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Jun 10, 2010, 02.51 PM IST | Source: Forbes India

Should India have a one child policy?

The downsides of a one-child policy could outweigh any benefit in terms of reducing carbon emissions.

Should India have a one child policy?

By: Shloka Nath/ Forbes India

The downsides of a one-child policy could outweigh any benefit in terms of reducing carbon emissions.

Do you like the sound of the slogan ‘Hum Do, Hamara Ek’? Many people who are concerned about India’s fast-rising per capita emissions certainly like the sound of it. Earlier this year, India’s pre-budget economic survey declared that per capita carbon dioxide (CO2) emissions will increase by nearly three-fold to 3.5 tonnes by 2030. From time to time, it has been suggested that if India implemented the one-child policy, it would have a marked benefit for the country. But will it actually?

A Fine Balance
No one discussing the subject can ignore the China evidence. Since the policy was implemented in 1979, China has seen 400 million fewer births, which has resulted in 18 million fewer tonnes of CO2 emissions a year.

In 1979, the Total Fertility Rate (TFR) in China was approximately 2.75. TFR is the number of children, on average, born to each woman in the country during her lifetime. While fertility measures in China are still highly uncertain, most experts agree that the TFR is now well below 2.1.

But there is also the US evidence to consider. In 2006, the US emitted 19.7 tonnes of CO2 per capita and had a TFR of just 2.07. In fact, population is growing slowly or even declining in most G20 countries that have the highest per capita emissions. This is because the impact of a large population on emissions is determined by not just the number of people consuming goods, but also the intensity of that consumption. Currently, according to the United Nations Population Fund (UNFPA), India is very low on consumption. As many as 17 Indians use as much as just one American citizen in terms of carbon and environmental resources. So “more people” does not necessarily mean “more emissions”!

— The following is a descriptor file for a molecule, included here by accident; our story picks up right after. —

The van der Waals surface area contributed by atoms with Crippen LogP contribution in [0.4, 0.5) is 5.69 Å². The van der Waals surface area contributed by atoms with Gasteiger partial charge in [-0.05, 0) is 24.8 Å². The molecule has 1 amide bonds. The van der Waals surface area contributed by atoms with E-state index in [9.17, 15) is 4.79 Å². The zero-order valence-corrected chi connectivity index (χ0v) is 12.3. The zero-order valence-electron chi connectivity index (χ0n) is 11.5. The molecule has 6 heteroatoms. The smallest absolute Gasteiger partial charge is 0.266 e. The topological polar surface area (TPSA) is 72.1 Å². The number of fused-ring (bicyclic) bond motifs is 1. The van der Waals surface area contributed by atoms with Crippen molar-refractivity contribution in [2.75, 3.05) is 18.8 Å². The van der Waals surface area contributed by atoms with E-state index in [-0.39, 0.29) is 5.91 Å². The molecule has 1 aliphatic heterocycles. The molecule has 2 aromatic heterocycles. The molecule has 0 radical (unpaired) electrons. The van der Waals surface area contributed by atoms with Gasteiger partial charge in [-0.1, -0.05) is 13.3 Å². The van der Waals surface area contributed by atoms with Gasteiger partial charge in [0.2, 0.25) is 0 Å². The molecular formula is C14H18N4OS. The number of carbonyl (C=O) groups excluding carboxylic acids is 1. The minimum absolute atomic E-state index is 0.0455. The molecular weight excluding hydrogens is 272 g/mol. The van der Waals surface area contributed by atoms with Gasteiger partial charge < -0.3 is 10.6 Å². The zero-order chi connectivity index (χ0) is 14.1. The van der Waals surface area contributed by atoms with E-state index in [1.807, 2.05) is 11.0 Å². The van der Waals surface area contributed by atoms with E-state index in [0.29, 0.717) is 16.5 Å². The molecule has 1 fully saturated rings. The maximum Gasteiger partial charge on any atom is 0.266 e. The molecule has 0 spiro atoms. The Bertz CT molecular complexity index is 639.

Professor Charles Hall, College of Environmental Science and Forestry, New York, says, “Look at what happened in China. They reduced their population, but enormously increased the affluence of their population. It’s got to be about achieving balance.”
Other Implications

Proponents of India’s one-child policy also believe fewer children will help speed up economic progress. In this respect they point once again, to the China example. But critics of the policy say it could have unintended consequences for India.

An April 2009 study published in the British Medical Journal found that in 2005, China had 32 million more boys than girls under the age of 20 and for the next 20 years, China will have increasingly more men than women of reproductive age. That skewed sex ratio is because Chinese families prefer boys. Crime rates, bride trafficking, sexual violence, even female suicide rates are all rising and will rise further as the lopsided generations reach their maturity. Already, despite no one-child policy, India is emulating China; according to Super-Freakonomics authors Steven Levitt and Stephen Dubner, our country currently has 35 million more men than women.

The declining number of young people in China is also a growing economic concern. Over the last few years factories have reported youth-labour shortages and it’s likely to only get worse. “We forget that a large population can also be an asset. The trouble with a one child family is that it distorts the population pyramid — and then hell breaks loose 30 years down the line, which is what’s happened in China, where all social security is largely family based,” says Bibek Debroy, noted economist and professor at the Centre for Policy Research in New Delhi.

A Different Way
Recent population policies in India focus on the advancement of women economically, academically and socially, as independent women are more likely to have small families.
And it’s working. India has also seen its birth rate plummet over a generation. From a TFR of 6.3 in1960, it has fallen to 2.68 according to the National Family Health Survey (NFHS) for 2006-2007. States like Tamil Nadu (1.9), Andhra Pradesh (1.79) and even Punjab (1.99) are already below replacement levels.

Even the Hindi hinterland is not without hope: TFR in UP has fallen from 4.06 to 3.8 in just five years. Economist Debroy puts it well: “A one-child policy is a terrible idea. Ultimately the best form of contraceptive is development.”

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